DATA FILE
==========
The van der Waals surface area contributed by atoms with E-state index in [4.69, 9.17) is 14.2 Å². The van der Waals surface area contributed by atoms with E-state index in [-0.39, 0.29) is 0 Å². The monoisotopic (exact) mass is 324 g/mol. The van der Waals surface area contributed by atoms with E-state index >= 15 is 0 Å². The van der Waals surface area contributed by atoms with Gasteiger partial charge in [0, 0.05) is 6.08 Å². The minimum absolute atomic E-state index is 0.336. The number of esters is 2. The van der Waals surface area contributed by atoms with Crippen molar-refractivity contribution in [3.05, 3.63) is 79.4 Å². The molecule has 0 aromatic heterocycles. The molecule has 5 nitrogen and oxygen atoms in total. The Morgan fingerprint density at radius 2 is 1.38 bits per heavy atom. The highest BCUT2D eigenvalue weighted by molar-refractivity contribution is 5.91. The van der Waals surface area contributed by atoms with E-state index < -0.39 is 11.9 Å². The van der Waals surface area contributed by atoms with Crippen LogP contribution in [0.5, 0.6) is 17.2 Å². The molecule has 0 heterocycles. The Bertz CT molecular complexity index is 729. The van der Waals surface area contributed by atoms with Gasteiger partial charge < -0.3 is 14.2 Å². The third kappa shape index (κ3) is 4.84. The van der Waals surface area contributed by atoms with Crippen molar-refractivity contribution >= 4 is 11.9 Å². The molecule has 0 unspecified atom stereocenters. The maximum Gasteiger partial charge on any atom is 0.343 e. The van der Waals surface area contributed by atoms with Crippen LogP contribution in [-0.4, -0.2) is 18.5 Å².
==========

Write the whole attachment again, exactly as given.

The van der Waals surface area contributed by atoms with E-state index in [4.69, 9.17) is 14.2 Å². The van der Waals surface area contributed by atoms with E-state index in [-0.39, 0.29) is 0 Å². The monoisotopic (exact) mass is 324 g/mol. The van der Waals surface area contributed by atoms with E-state index >= 15 is 0 Å². The van der Waals surface area contributed by atoms with Gasteiger partial charge in [0, 0.05) is 6.08 Å². The minimum absolute atomic E-state index is 0.336. The number of esters is 2. The van der Waals surface area contributed by atoms with Crippen molar-refractivity contribution in [3.05, 3.63) is 79.4 Å². The molecule has 0 aromatic heterocycles. The molecule has 5 nitrogen and oxygen atoms in total. The Morgan fingerprint density at radius 2 is 1.38 bits per heavy atom. The highest BCUT2D eigenvalue weighted by molar-refractivity contribution is 5.91. The van der Waals surface area contributed by atoms with E-state index < -0.39 is 11.9 Å². The van der Waals surface area contributed by atoms with Crippen LogP contribution in [0.5, 0.6) is 17.2 Å². The molecule has 0 heterocycles. The Bertz CT molecular complexity index is 729. The van der Waals surface area contributed by atoms with Gasteiger partial charge < -0.3 is 14.2 Å². The third kappa shape index (κ3) is 4.84. The van der Waals surface area contributed by atoms with Crippen molar-refractivity contribution >= 4 is 11.9 Å². The molecule has 0 unspecified atom stereocenters. The maximum Gasteiger partial charge on any atom is 0.343 e. The van der Waals surface area contributed by atoms with Crippen LogP contribution in [-0.4, -0.2) is 18.5 Å².